Babblings and blunders
While COPEI announced that they’d wait for the “reparos” phase of the re-registration drive, set for May, and Acción Democrática celebrated the 234,000 signatures they managed to collect nationwide for their own re-registration, the Venezuelan government requested the suspension of the OAS Permanent Council meeting called for today (by 18 countries) to discuss the severe crisis in the country. They didn’t succeed.
Later, the head of the Supreme Tribunal of Justice, Maikel Moreno, rejected Luis Almagro’s “meddling” and asked the Executive Branch to consider the possibility of removing him as OAS secretary general “due to his constant attacks against Venezuela and its institutions,” thus confirming one of the points on Almagro’s report: the judiciary’s lack of autonomy in Venezuela.
“It’s the hour of jackals and hyenas”
Those were the words Foreign Minister Delcy Rodríguez used to refer to the OAS Permanent Council’s actions. She insulted Luis Almagro, calling him “a liar, dishonest, crooked, mercenary and traitor,” claiming that his time as head of the OAS has been marked by arbitrary, deviant and proselytized actions against the Venezuelan government, adding that he’s an “agent of American decisions” that seek to destroy the revolution with a Washington-led scheme that will conclude with an invasion.
She denied the crisis, lied and presented outdated figures to boast of PSUV’s alleged successes; she claimed that the Bolivarian project is a menace to the OAS —without explaining if that was an invitation or an actual threat— and rubbed the money that Petrocaribe has paid Caribbean countries for their loyalty in their faces. She said that the OAS “comes from a dark past and is building the destruction of its future.” Switch OAS for PSUV and the phrase might make a lot more sense. She remarked that in case they persist with their attacks against Venezuela, Nicolás will proceed with severe and definitive actions —what those might be, she didn’t say— and announced that she’ll promote further Permanent Council meetings to evaluate Almagro’s honesty. Cuban accent included, Delcy’s antics were beyond shameful.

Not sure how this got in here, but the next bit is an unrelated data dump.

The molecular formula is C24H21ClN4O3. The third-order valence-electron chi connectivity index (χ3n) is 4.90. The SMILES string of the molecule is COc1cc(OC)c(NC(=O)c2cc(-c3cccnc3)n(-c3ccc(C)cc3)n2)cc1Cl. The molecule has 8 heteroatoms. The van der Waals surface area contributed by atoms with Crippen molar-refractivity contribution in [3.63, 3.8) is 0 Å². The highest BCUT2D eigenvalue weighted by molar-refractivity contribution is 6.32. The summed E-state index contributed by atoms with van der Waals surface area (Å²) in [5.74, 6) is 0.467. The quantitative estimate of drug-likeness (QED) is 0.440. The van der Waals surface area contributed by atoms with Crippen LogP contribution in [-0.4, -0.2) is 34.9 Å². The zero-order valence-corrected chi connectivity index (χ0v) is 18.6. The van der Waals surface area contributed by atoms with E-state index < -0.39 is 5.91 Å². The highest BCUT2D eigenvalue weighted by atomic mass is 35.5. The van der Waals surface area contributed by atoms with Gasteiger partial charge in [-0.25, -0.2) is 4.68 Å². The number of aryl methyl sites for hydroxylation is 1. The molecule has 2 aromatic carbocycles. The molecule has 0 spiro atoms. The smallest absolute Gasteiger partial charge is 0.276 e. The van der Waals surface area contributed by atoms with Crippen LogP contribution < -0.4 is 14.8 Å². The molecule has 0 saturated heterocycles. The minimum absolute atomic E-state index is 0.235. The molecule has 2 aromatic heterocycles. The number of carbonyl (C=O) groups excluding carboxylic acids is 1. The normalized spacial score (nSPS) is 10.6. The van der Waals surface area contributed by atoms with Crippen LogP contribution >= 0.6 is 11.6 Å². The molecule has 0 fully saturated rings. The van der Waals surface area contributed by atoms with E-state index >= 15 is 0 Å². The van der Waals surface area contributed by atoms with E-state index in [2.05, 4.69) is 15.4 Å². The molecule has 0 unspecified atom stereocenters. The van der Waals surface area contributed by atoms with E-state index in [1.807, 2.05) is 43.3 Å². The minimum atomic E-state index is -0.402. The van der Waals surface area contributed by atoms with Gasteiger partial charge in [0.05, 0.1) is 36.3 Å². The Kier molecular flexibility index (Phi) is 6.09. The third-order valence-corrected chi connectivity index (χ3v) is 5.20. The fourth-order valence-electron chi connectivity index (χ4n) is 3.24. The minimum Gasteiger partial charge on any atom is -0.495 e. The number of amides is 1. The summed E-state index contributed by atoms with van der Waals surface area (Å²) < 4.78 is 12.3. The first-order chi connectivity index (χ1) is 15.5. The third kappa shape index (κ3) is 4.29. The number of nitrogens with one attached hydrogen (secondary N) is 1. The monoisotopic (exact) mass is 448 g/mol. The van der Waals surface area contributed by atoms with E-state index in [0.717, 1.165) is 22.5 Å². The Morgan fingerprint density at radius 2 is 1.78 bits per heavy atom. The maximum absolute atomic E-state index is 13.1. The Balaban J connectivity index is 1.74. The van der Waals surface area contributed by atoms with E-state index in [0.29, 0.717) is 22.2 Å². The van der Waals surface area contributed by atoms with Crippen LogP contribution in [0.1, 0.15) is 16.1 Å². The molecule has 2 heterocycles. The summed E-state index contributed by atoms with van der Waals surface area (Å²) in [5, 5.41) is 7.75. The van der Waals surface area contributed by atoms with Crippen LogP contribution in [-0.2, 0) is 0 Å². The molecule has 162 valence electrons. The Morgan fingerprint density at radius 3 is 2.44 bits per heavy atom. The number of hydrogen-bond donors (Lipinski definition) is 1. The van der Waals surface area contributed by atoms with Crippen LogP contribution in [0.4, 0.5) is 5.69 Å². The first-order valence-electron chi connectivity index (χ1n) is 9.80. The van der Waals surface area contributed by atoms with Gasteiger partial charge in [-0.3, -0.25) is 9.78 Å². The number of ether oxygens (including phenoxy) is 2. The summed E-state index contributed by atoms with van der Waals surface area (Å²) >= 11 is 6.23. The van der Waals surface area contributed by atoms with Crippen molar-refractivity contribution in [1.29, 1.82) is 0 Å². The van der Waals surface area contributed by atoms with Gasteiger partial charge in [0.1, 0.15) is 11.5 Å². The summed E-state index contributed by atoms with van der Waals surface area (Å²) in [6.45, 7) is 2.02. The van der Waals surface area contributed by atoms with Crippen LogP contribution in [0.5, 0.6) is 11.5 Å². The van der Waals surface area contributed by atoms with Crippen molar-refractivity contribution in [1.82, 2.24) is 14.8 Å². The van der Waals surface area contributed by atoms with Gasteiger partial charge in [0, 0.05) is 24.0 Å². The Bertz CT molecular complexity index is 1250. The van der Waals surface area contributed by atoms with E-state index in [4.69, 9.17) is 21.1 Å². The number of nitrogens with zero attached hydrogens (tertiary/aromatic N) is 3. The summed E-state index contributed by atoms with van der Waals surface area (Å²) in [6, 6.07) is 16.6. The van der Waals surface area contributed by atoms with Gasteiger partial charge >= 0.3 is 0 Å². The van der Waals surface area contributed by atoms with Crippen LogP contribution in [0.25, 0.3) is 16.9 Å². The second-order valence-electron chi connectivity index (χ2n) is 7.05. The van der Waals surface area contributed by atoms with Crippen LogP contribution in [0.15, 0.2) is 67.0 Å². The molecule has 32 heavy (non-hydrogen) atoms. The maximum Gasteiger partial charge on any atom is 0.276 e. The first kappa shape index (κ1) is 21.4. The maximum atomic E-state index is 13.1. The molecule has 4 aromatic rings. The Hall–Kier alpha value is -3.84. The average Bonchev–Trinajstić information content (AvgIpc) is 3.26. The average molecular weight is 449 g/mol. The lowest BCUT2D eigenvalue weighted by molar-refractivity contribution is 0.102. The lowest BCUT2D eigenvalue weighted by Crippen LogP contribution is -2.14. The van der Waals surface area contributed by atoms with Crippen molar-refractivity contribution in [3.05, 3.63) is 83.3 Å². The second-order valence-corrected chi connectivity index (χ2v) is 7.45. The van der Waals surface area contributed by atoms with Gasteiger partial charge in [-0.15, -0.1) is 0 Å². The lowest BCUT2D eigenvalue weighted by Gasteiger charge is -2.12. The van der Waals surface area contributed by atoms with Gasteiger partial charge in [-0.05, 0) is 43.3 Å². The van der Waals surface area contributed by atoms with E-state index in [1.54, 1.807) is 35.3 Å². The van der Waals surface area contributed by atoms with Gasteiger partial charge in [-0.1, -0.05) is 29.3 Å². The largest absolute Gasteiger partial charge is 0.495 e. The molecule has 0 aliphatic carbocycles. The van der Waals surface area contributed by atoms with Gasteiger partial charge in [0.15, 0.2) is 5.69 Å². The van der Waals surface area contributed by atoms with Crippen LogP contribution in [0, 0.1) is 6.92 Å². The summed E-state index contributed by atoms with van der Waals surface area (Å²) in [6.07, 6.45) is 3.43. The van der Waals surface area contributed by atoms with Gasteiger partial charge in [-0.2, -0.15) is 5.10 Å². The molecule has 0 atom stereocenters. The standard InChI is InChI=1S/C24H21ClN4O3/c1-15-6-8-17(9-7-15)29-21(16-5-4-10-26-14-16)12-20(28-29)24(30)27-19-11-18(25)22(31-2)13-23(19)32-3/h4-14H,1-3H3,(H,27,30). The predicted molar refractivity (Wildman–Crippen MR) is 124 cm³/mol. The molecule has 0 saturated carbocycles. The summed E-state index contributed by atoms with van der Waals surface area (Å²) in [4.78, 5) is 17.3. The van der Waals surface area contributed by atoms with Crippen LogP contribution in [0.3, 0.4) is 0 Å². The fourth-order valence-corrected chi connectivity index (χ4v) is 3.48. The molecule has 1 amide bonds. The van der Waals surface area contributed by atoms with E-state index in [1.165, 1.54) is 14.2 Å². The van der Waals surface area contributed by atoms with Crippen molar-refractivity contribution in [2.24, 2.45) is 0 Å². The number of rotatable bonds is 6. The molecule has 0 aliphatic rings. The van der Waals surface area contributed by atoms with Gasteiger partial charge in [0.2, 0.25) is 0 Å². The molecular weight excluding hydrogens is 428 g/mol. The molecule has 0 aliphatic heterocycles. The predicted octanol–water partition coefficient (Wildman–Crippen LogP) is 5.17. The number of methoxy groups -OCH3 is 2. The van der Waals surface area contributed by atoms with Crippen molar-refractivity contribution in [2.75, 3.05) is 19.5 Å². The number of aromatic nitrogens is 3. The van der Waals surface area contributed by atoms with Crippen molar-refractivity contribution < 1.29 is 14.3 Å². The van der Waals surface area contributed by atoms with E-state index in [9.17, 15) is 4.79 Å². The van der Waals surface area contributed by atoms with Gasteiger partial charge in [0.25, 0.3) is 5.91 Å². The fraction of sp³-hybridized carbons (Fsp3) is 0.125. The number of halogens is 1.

Elisa Ruíz Díaz, representative of Paraguay, was a model of spokesmanship, mixing sarcasm with very serious data about Venezuela’s weak posture, reminding Delcy Eloina about the outstanding debt of $8,764,000 that Venezuela owes the OAS, and pointing out the incoherence of complaining about the alleged shame of the institution while still being a member State. Bolivia and Nicaragua sang Venezuela’s praises, but they couldn’t compensate for the elegant blow dealt by Paraguay. In any case, according to Diosdado Cabello, if the OAS suspends Venezuela they would be doing the country a favor, because “the OAS should have disappeared many years ago,” adding that “there’s not a single more vigorous democracy in the whole continent” than Venezuela’s. It would be good to tell him that the 22 former heads of State belonging to the Democratic Initiative of Spain and the Americas (IDEA) expressed their support for Luis Almagro and that nobody cares about the opinion of former presidents Rodríguez Zapatero, Fernández and Torrijos, in their attempt to promote the dialogue that hasn’t happened.